Poundland hikes some prices to MORE than £1 and customers aren’t happy

Alamy Live News. 2DAW7Y2 Slough, Berkshire, UK. 15th November, 2020. Poundland was busy this morning. The rate of Covid-19 positive cases continues has continued to rise at an alarming rate. At the start of the second lockdown in England, the rate of positive Covid-19 cases was 212.0 per hundred thousand people, however, it is now reported to be 256.8. Parts of Slough High Street were still busy this morning with shoppers doing their essential shopping. Credit: Maureen McLean/Alamy Live News This is an Alamy Live News image and may not be part of your current Alamy deal . If you are unsure, please contact our sales team to check.

POUNDLAND has come under fire from angry customers for selling some items for MORE than £1.

The discount store dropped its strict £1 price point back in 2019 and instead started to sell products at a range of prices from 50p right up to £5.

Customers have been complaining about prices at the discount store

But customers have taken to social media to complain about soaring costs at the store, with many saying that a growing number of items now cost £1.25. 

Poundland is not the only retailer to hike prices in recent weeks.

This week, McDonald’s increased the cost of a cheeseburger for the first time in 14 years, and the price of KitKats, Cheerios and more have also soared.

On Twitter, one shopper fumed: “Saw an advert for Poundland but when I went in the other day they were selling items at £1.25 or £1.50 so how can it be called Poundland anymore?”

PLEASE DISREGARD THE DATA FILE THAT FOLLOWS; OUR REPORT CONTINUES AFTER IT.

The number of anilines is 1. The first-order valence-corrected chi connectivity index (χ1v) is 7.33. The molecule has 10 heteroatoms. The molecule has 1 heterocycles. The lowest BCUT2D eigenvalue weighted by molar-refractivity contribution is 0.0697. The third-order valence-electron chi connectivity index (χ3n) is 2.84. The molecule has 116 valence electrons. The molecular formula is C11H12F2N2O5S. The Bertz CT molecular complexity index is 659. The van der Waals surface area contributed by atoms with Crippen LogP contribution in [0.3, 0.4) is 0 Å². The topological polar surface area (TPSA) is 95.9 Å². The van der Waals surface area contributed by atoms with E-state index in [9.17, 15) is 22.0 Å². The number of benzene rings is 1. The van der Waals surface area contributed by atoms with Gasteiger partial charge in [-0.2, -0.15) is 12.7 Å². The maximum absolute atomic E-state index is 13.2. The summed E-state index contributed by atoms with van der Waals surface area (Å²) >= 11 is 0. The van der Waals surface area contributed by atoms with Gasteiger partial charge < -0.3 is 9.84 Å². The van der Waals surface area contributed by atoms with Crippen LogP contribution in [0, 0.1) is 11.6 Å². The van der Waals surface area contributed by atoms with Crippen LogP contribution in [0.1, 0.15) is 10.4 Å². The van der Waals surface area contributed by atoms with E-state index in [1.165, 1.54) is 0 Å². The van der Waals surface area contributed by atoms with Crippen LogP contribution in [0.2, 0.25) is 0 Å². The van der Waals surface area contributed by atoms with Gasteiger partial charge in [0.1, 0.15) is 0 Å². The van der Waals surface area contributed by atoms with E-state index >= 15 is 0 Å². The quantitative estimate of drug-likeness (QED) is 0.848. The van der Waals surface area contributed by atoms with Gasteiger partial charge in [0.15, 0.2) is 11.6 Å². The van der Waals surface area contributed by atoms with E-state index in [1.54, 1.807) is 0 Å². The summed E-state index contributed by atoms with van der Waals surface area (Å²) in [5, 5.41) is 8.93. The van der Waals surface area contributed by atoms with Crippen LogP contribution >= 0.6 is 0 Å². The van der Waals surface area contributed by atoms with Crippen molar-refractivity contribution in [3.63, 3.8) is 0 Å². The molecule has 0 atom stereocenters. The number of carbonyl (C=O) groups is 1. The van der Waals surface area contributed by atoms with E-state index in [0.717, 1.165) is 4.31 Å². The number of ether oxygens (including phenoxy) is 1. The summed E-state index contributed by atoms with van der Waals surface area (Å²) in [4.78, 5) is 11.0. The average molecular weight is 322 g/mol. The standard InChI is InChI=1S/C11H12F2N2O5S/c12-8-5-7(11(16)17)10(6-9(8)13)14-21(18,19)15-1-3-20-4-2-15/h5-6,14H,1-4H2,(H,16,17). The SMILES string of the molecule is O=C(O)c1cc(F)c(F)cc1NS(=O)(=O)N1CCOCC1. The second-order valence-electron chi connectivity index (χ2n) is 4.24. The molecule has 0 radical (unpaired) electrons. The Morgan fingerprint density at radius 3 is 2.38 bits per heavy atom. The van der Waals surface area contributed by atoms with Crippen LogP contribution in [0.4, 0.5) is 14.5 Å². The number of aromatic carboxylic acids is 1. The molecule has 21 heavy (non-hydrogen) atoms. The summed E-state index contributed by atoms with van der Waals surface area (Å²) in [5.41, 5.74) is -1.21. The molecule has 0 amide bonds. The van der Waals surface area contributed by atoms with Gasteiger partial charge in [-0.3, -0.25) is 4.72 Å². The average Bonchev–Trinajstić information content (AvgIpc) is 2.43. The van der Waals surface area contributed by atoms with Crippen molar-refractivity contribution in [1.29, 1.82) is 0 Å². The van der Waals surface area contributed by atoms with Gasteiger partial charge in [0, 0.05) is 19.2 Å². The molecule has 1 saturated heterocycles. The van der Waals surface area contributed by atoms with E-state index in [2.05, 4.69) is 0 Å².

“Surely it should be round a pound or poundlandish.”

Another said: “Popped into Poundland for some [Pedigree] dog treats, never looked at the price (it’s called Poundland for a reason) Now £1.25!!!

“How long can this store be called Poundland?”

Another angry customer raged about the price of a packet of crisps: “Scampi & Bacon Fries yeah. £1.25 now as nothing in Poundland is a quid.”

Poundland told HOAR that it has had prices above and below £1 for five years, and so the suggestion of a £1.25 price tag being related to inflation is false. 

It said: “Since 2017 we’ve been extending ranges to offer more under one roof from clothing to frozen food to homewares and that means we’ve been a fully “multi price” retailer for some time.

“However we keep those prices simple for customers too.”

Poundland said it had increased the proportion of products being sold for £1 in recent weeks.

Around 60% of its products are £1 or below, up from around 50% earlier in the year.

It said: “We don’t have a magic trick up our sleeves to counter inflation, but we’re working flat out to keep our promise of amazing value on everything we offer – whatever its price.”

Price hikes are hitting families across the country as the cost of living crisis continues to worsen.

BT customers are facing bill hikes and latest estimates show that energy bills could reach almost £4,000.

But there are still ways to save money despite rising prices. 

Shopping expert Charlotte Jessop, founder of finance blog lookingafteryourpennies.com, told HOAR her top tips on how to be a savvy shopper.

She recommended tricks like keeping a rolling shopping list throughout the week, which can help you keep tabs on the things you really need. 

She also suggested making monthly meal plans, which can help you buy in bulk and save money. 

Another trick is look at the price per quantity when shopping to compare the cost of food and other items.